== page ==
This case study looks at the air quality being experienced on a daily basis in London by people working and travelling about london.
It looks at how a combination of a standalone CamCleaner City air purifier, effective air filtration and a well-sealed building envelope can deliver clean, healthy, Indoor Air Quality.
In general terms the main health hazard comes from exposure to traffic pollution. Fine combustion particles and gases in a toxic mix that can be inhaled by people and are classed as a Group1 (highest level) carcinogen by the World Health Organisation.
Camfil recently opened a new London office and being close to Euston station it is good for business and transport links of all types. Unfortunately transport such as trains buses and taxis produce this air pollution.
There are other outside sources such as the much publicised recent southern UK air pollution incident involving desert dust and also volcanic events causing disruption to air transport because of airborne particles.
Clearly these fine particles can sometimes travel in concentrated plumes over long distances and stay airborne almost indefinitely.
This also applies to traffic air pollution particles and gases that can stay in the air and react producing chemical smog.
The results in graph 1 show the particulate air pollution level was measured at in the range 0.3 to 0.5 microns Dia. which is a particle size range that can easily make deep lung penetration and cause health problems.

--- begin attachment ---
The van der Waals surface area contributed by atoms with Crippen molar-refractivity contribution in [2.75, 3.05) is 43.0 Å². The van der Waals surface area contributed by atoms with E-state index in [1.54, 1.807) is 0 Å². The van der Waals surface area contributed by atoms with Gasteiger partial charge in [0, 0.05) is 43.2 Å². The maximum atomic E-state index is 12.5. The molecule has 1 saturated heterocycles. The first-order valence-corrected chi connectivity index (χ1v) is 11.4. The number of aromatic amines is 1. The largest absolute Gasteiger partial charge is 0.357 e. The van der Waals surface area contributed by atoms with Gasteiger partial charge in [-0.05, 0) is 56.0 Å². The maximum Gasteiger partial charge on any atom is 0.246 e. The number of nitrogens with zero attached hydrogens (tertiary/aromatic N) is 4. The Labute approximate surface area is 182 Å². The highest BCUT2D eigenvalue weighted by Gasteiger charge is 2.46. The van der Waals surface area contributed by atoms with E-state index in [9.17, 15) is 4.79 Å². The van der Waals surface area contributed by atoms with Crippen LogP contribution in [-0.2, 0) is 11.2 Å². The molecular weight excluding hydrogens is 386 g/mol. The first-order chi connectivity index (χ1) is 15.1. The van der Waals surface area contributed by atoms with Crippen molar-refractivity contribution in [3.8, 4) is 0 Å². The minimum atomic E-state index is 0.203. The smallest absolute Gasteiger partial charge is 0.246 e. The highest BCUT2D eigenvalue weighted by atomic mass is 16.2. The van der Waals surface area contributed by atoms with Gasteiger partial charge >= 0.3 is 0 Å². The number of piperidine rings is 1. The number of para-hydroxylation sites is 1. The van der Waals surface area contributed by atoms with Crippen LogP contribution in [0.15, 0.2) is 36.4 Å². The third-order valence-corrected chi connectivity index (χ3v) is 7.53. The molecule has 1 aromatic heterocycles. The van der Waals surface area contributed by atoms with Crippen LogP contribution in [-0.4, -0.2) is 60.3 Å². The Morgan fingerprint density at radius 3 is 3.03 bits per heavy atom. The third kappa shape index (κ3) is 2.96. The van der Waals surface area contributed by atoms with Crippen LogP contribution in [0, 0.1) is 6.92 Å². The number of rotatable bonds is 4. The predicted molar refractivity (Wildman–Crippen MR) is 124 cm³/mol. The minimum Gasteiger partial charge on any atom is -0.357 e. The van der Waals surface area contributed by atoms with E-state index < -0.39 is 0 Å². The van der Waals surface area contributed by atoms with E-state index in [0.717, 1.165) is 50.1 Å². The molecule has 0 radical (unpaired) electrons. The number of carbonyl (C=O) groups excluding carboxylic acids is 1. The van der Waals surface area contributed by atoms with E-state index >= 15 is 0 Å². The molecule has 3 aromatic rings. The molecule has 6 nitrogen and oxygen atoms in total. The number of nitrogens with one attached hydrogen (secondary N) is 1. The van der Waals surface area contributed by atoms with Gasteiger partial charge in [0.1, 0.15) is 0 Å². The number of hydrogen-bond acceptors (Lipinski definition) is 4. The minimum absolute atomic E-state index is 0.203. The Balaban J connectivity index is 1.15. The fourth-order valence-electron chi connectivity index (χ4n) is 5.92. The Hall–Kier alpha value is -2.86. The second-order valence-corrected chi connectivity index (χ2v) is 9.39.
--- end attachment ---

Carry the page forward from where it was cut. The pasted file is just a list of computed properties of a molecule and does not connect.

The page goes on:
Last week the House of Commons select committee launched an inquiry into UK air quality examining the latest evidence on health impacts in light of the UK smogs and the published data in April on increased mortality from air pollution from Public Health England.
The Environmental Audit Committee issues call for evidence on progress towards tackling air quality in the UK and has issued a call for evidence and written to the London Mayor, Boris Johnson, seeking information on the UK’s progress on recommendations outlined in a 2011 report published by the committee. The Environmental Audit Committee wants to assess Action on Air Quality since it warned about the urgency of the problem in reports during 2010 and 2011.
The new inquiry will aim to identify the state of progress on the recommendations from its 2011 report on Air Quality which focused on a need for action in six areas:
- the priority and targets on air quality in Defra’s planning
- strategy and inter-departmental co-ordination, including on transport and planning matters,
- support for local authorities in tackling air pollution, and how any European Commission fines might fall on them,
- the implications of local authorities’ enhanced responsibilities for public health,
- Low Emissions Zones and vehicle emissions limits, and
public awareness campaigns. Continue reading
A breakdown of the number of deaths linked to air pollution across the different local authorities in the United Kingdom has been estimated in a new report.
Public Health England (PHE), an executive agency of the Department of Health, has issued estimates of the number of people that die in different regions due to long-term exposure to particulate air pollution. It is the very first time that these estimates have been released and they are attributed to different local authority areas.
The report looks at the average concentrations of PM2.5 pollution – particulate matter that measures less than 2.5 micrometres – across different areas throughout a year. The figures released by the PHE build upon previous estimates that were calculated for the Public Health Outcomes Framework. The previous figures looked at the percentage of deaths within local authorities that could be attributed to long-term air pollution exposure. Continue reading